Episode 47: Are Your Design Services Energizing – or Draining You?

Let’s be real – some design projects leave you energized and wanting more, and some leave you feeling exhausted, resentful, and straight-up cranky. Today we’re breaking down the 6 most common interior design services out there, and weighing the pros and cons of each. Spoiler alert: you’re the boss, and you can say no the ones you hate doing!

Episode 47 Show Notes

Key Takeaways:

  • [3:27] We’ve talked about all the different kinds of services you can offer and as we got into the topic, we uncovered that there are some services we love to do and others that are extremely draining
  • [5:06] You need to design a business that is in alignment with what fills you up and gets you excited
  • [6:38] Before we get started, here is a rundown of the most common services. If you feel inspired by some of these then that’s great! But don’t feel pressured to add everything to your business
    • [6:45] Full service is in-home and involves a lot of custom design, purchasing, and installation
    • [7:13] “Design only” is when you put together a design for a client but they will be the ones to do all the purchasing and execution
    • [7:27] E-design is similar but more limited because it’s not in-person. The client would take all the measurements, purchasing, and putting it together
    • [8:51] Designer for a day is when you spend one day with your client and you can offer a number of different services that day (shopping, rearranging)
    • [10:04] Design consultation is a 90-minute to 2-hour session with your client that can be a standalone service or the leadup to a project 
  • [11:13] With services you don’t necessarily enjoy, remember it’s still helpful to make exceptions – for example if you really want to work with the client and they are willing to pay premium, if the client can bring value in terms of connections, etc. You can decide when something feels like the right fit!
  • [14:25] Lesley’s favorite service: Design only or design masterplan
  • [14:35] Same level of design and involvement as full service but at the design presentation, you hand your clients everything they need to pull it off successfully (specs, drawings, resources, tools)
  • [15:10] Lesley enjoys it because she’s fast at design and she can help people get over decision fatigue or figuring out where to start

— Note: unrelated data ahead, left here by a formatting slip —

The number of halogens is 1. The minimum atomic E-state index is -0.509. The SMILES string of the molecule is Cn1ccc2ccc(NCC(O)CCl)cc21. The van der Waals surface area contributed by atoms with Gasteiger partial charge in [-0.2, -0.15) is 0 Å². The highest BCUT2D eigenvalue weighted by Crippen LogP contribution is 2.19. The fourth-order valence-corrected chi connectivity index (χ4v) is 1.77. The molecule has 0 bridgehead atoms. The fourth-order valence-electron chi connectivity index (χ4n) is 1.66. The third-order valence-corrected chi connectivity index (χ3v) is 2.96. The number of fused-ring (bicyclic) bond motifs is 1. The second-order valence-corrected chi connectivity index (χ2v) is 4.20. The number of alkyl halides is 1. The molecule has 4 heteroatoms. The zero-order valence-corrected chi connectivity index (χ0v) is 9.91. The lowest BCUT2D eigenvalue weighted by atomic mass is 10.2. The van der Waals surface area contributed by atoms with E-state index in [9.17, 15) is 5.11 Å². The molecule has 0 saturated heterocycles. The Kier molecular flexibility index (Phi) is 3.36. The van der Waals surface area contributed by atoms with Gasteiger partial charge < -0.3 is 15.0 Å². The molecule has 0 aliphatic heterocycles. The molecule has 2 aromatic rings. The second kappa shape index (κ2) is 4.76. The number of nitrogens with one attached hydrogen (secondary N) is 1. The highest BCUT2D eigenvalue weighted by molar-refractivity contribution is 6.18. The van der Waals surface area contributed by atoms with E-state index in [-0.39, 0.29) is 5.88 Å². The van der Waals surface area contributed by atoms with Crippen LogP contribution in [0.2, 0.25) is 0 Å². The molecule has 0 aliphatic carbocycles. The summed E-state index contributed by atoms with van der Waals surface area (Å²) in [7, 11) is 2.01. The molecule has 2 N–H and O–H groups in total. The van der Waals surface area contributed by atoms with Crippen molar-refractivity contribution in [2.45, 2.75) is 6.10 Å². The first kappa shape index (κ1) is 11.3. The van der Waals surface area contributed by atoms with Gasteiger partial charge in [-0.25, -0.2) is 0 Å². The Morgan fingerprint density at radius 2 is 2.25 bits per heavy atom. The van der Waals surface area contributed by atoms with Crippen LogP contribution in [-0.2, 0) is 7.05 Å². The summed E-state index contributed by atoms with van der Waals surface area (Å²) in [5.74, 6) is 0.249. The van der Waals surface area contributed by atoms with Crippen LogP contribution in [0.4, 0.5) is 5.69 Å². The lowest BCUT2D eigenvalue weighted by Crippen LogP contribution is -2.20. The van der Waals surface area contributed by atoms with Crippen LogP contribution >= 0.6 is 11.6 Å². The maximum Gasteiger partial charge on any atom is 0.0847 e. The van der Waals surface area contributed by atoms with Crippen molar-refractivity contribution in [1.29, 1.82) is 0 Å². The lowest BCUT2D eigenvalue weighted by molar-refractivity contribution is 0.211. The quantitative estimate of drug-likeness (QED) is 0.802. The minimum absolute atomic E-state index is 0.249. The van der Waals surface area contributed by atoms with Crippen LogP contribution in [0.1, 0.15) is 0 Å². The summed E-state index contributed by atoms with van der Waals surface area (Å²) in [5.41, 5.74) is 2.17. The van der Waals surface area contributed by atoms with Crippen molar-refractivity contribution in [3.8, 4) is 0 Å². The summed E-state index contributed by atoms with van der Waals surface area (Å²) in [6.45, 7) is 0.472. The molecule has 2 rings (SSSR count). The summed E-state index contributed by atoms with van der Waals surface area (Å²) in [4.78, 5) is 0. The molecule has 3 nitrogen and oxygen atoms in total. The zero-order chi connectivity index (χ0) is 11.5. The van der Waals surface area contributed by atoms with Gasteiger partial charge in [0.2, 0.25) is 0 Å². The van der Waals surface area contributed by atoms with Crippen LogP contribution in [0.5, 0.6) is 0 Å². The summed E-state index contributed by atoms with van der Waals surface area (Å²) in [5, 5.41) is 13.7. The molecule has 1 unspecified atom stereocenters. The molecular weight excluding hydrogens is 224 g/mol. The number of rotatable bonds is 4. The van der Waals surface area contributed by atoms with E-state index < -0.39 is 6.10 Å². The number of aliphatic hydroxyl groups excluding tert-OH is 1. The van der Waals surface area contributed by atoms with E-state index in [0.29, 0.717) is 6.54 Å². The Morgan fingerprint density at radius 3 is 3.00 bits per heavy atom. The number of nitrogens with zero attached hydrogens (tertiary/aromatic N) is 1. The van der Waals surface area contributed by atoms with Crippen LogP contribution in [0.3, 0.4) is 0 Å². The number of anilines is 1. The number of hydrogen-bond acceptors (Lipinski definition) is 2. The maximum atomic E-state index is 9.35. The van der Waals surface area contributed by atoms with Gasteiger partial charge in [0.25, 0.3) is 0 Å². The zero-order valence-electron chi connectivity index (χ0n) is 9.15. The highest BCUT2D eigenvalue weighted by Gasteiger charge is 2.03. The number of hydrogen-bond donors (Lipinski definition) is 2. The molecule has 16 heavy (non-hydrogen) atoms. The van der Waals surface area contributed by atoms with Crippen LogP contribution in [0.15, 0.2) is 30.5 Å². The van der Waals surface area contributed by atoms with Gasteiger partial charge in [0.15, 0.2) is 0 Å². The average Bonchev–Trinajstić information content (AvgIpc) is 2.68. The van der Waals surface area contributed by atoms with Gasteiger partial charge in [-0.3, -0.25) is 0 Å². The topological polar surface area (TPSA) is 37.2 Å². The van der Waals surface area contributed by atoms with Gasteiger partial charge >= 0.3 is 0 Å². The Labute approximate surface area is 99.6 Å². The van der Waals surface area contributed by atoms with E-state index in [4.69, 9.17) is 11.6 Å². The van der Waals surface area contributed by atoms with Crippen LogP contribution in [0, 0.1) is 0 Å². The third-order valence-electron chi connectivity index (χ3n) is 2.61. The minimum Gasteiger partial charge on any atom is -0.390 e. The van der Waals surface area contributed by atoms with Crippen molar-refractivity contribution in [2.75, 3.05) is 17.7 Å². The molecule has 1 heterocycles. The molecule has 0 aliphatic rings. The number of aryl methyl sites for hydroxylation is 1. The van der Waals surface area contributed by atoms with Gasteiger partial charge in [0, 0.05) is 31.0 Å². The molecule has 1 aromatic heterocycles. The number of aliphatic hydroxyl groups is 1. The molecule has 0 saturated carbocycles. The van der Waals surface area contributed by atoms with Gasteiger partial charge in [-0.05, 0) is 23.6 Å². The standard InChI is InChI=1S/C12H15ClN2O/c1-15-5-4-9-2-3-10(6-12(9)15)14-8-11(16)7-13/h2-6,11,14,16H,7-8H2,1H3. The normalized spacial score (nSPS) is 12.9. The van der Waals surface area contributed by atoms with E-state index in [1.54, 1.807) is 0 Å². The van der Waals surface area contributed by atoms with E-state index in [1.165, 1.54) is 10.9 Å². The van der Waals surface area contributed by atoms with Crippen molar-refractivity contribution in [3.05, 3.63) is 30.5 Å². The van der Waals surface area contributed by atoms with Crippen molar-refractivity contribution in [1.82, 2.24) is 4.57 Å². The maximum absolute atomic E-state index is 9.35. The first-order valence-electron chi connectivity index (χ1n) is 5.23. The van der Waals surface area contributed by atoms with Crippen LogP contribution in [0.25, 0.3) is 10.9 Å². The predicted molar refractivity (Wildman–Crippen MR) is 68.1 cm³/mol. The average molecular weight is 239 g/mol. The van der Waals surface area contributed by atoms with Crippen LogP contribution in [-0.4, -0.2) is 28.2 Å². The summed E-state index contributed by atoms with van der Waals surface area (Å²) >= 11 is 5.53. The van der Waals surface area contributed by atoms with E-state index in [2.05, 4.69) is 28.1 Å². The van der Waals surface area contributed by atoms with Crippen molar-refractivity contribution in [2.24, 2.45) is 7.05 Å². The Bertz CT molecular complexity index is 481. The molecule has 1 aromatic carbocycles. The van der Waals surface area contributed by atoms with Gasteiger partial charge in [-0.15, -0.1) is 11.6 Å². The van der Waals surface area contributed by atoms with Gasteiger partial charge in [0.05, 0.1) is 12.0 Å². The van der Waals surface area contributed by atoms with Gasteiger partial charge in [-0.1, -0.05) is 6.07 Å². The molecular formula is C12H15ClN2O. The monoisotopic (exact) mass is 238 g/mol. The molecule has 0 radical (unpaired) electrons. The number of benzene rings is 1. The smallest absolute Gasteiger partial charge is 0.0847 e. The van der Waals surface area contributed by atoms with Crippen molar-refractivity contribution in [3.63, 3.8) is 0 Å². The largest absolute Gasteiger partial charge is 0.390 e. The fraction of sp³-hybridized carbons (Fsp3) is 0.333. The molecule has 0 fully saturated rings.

• [15:28] But without the troubles of going through purchasing, tracking and dealing with all of the issues within that
  • [18:16] If there is a certain aspect of a service that drains you, consider hiring someone who can manage those kinds of issues and are more suited for it 
  • [18:53] You also have to be able to read your client – will they be able to do all the steps to see the project to its completion? A lot of it has to do with their personality, commitment, and time 
  • [20:40] On rare occasions,you can’t always assume clients are not willing to pay for full service. It’s all about how you frame your proposal and make it worth your time
  • [24:27] If you’re going to let your clients do their own purchasing, remind them that they can run things by you if they want to change things – this can possibility save a lot of headaches
  • [25:59] You also have to remind clients of their responsibilities should they do their own purchasing
  • [28:00] One of Kate’s favorites is designer for a day. That covers six hours, includes in-home consultation (plus lunch!) and notes at the end of the day full of links, ideas, and recommendations 
  • [29:13] However, it is tiring at the end of the day – it’s a lot of talking, thinking on your feet, and presenting all your ideas at once
  • [29:37] If you struggle with this service, set your clients expectations. First, tell them there is thinking time that happens when you’re putting the notes together where you can come up with even more ideas you might miss on the spot
  • [30:30] Second, you’ll spend the day throwing around ideas to see what sticks but it’s part of the creative process and you’re welcome to hearing their feedback
  • [31:07] Third, after talking and brainstorming, you might need to take time to sit down quietly, sketch things out, go on Pinterest to develop your ideas further 
  • [33:05] Designer for a day is not for everyone, especially for introverts who don’t get their energy from other people and do better with more quiet time for design
  • [36:41] You don’t have to offer it all. You don’t have to do things because other designers are doing. It’s okay if someone comes to you with a service you don’t do and you just refer them to another service or designer altogether
  • [40:23] If you are experiencing burnout, get to the heart of where it’s coming from. It could be a bad client or policies in your business, but it can also be that you’re offering services that are not energizing you and are not a good fit
  • [41:02] Ask yourself these questions: What lights you up? What aspects of the whole design process do you love the most? What were your favorite projects? Who were your favorite clients to work with? 
  • [42:14] Then do the opposite: What are aspects of the design process that you absolutely hate? Are there any particular personality types that rub you the wrong way? Do you dislike working on specific projects like kitchens or bathrooms?
  • [43:25] Take what you love and figure out how to do more of it. With the things you hate, try to do less of it or outsource it
  • [46:15] Don’t be afraid to flat out draw a line. Say no to projects or personalities you don’t love
  • [46:51] To summarize, you get to pick what packages to offer because you’re the boss
  • [47:14] Niche is rich and broad is broke – specializing in certain services can actually help expand your business!

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